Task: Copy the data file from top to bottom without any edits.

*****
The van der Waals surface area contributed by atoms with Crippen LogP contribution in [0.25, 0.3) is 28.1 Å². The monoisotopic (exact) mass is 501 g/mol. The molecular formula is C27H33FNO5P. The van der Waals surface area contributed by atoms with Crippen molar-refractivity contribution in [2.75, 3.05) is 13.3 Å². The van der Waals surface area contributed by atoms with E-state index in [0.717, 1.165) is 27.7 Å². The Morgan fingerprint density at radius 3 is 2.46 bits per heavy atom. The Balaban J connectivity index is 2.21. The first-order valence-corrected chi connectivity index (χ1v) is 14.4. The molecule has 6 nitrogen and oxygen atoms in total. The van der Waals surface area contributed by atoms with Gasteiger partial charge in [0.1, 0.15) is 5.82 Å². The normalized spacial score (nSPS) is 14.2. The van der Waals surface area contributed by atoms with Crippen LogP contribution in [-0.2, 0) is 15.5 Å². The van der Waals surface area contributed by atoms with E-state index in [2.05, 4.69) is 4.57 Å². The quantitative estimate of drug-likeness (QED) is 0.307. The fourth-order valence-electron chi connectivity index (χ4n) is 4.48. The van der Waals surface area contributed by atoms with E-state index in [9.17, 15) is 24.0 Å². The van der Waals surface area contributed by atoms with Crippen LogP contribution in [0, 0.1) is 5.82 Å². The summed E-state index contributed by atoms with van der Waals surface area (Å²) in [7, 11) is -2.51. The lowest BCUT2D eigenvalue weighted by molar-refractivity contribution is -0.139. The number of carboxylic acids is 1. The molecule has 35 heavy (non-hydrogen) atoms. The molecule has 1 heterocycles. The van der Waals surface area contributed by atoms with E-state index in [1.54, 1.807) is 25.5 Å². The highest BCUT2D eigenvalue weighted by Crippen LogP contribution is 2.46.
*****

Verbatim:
The van der Waals surface area contributed by atoms with Crippen LogP contribution in [0.25, 0.3) is 28.1 Å². The monoisotopic (exact) mass is 501 g/mol. The molecular formula is C27H33FNO5P. The van der Waals surface area contributed by atoms with Crippen molar-refractivity contribution in [2.75, 3.05) is 13.3 Å². The van der Waals surface area contributed by atoms with E-state index in [0.717, 1.165) is 27.7 Å². The Morgan fingerprint density at radius 3 is 2.46 bits per heavy atom. The Balaban J connectivity index is 2.21. The first-order valence-corrected chi connectivity index (χ1v) is 14.4. The molecule has 6 nitrogen and oxygen atoms in total. The van der Waals surface area contributed by atoms with Gasteiger partial charge in [0.1, 0.15) is 5.82 Å². The normalized spacial score (nSPS) is 14.2. The van der Waals surface area contributed by atoms with Crippen LogP contribution in [-0.2, 0) is 15.5 Å². The van der Waals surface area contributed by atoms with E-state index in [2.05, 4.69) is 4.57 Å². The quantitative estimate of drug-likeness (QED) is 0.307. The fourth-order valence-electron chi connectivity index (χ4n) is 4.48. The van der Waals surface area contributed by atoms with E-state index in [9.17, 15) is 24.0 Å². The van der Waals surface area contributed by atoms with Crippen LogP contribution in [0, 0.1) is 5.82 Å². The summed E-state index contributed by atoms with van der Waals surface area (Å²) in [7, 11) is -2.51. The lowest BCUT2D eigenvalue weighted by molar-refractivity contribution is -0.139. The number of carboxylic acids is 1. The molecule has 35 heavy (non-hydrogen) atoms. The molecule has 1 heterocycles. The van der Waals surface area contributed by atoms with E-state index in [1.54, 1.807) is 25.5 Å². The highest BCUT2D eigenvalue weighted by Crippen LogP contribution is 2.46.